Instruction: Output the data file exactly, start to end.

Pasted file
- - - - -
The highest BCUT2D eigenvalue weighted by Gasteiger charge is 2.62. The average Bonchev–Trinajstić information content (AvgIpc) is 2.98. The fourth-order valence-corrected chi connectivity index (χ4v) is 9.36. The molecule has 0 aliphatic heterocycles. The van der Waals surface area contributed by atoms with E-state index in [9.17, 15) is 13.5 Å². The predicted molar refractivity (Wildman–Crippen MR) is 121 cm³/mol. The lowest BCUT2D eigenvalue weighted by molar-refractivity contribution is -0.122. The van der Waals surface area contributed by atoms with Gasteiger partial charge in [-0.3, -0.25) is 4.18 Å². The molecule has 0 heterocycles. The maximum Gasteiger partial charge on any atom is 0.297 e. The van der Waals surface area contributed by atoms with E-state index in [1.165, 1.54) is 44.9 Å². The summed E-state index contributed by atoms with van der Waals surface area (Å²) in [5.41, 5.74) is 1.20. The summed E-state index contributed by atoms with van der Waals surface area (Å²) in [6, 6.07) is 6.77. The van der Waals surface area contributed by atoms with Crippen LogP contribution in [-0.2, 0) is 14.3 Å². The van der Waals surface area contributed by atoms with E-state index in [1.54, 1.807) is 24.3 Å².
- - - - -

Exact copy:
The highest BCUT2D eigenvalue weighted by Gasteiger charge is 2.62. The average Bonchev–Trinajstić information content (AvgIpc) is 2.98. The fourth-order valence-corrected chi connectivity index (χ4v) is 9.36. The molecule has 0 aliphatic heterocycles. The van der Waals surface area contributed by atoms with E-state index in [9.17, 15) is 13.5 Å². The predicted molar refractivity (Wildman–Crippen MR) is 121 cm³/mol. The lowest BCUT2D eigenvalue weighted by molar-refractivity contribution is -0.122. The van der Waals surface area contributed by atoms with Gasteiger partial charge in [-0.3, -0.25) is 4.18 Å². The molecule has 0 heterocycles. The maximum Gasteiger partial charge on any atom is 0.297 e. The van der Waals surface area contributed by atoms with E-state index in [1.165, 1.54) is 44.9 Å². The summed E-state index contributed by atoms with van der Waals surface area (Å²) in [5.41, 5.74) is 1.20. The summed E-state index contributed by atoms with van der Waals surface area (Å²) in [6, 6.07) is 6.77. The van der Waals surface area contributed by atoms with Crippen LogP contribution in [-0.2, 0) is 14.3 Å². The van der Waals surface area contributed by atoms with E-state index in [1.54, 1.807) is 24.3 Å².